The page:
The problem

People living in cities need access to green space and trees for their mental and physical health and nature needs space to thrive.  But green space in and around cities is fragmented and is often not managed to fulfil its potential for either ecological or human health. It’s hard for local people to make the case for change when they can’t easily see or feel how it could be different.  

The challenge

Would giving an identity to priority areas for land use change in the environs of a city like Bristol have the potential to capture the imagination of campaigners, local residents, decision-makers and landowners to drive a movement for change?

What if …

…we could identify a number of Hope Spots based on data that could be flexed to reflect different criteria for natural regeneration or social amenity?

…we created a campaign tool that brought to life the possibility for a safe, healthy and just future on these sites? And we used this vision to inspire people to work together in the Hope Spots to grow food for all and promote healthy woodlands where nature can thrive?

What did we test?

The practical viability of the concept for land use change. With Geofutures we developed a prototype map of candidate Hope Spots  in the Bristol and Bath greenbelt. We tested a prototype slide pack, setting out the vision and held a stakeholder meeting to explore the concept. The University of Lancaster has adopted the model for identifying food-growing Hope Spots in Lancaster.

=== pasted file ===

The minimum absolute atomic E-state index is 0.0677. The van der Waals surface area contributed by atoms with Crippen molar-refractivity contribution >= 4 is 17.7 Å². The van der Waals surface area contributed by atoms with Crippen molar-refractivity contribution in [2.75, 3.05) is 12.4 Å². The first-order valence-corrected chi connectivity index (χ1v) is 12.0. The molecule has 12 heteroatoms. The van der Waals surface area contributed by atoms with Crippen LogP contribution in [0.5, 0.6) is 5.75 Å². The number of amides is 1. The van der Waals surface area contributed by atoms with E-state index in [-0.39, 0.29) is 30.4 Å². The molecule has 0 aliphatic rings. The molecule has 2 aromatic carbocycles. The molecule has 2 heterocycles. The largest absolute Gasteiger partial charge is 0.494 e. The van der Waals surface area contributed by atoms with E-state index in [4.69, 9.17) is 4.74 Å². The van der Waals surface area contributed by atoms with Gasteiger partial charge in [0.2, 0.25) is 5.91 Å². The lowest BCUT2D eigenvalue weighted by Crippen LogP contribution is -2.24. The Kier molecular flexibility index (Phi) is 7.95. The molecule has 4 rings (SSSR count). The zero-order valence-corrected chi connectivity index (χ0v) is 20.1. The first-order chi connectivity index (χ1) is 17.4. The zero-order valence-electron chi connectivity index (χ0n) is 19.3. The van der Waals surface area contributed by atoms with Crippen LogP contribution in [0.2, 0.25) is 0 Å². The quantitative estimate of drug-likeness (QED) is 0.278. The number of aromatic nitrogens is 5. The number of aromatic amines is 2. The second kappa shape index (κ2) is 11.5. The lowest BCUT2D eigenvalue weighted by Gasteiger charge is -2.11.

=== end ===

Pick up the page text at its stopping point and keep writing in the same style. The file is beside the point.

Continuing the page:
What we learned

Hope spots and ‘wildly different’ are concepts that resonate with people, but they are more interested in urban sites' potential and land for nature-friendly food growing is a priority in smaller cities.

There is a mapping gap between big strategic maps and small scale local plans which can be hard to engage with. Detailed technical data is available but it’s important to fill the public engagement gap with inspiring visuals. Too much data including land ownership and soils is still unavailable to campaigners.


What next

Read more about how they used the approach in Lancaster.

Develop an open-source methodology to enable other areas to adopt the approach. Explore different creative strategies for capturing people's imagination about the hope spots and their potential.

If you would like to discuss how this work could be applied in a different context (perhaps weighting criteria differently) or with an emphasis on particular types of land use, like food growing, get in touch.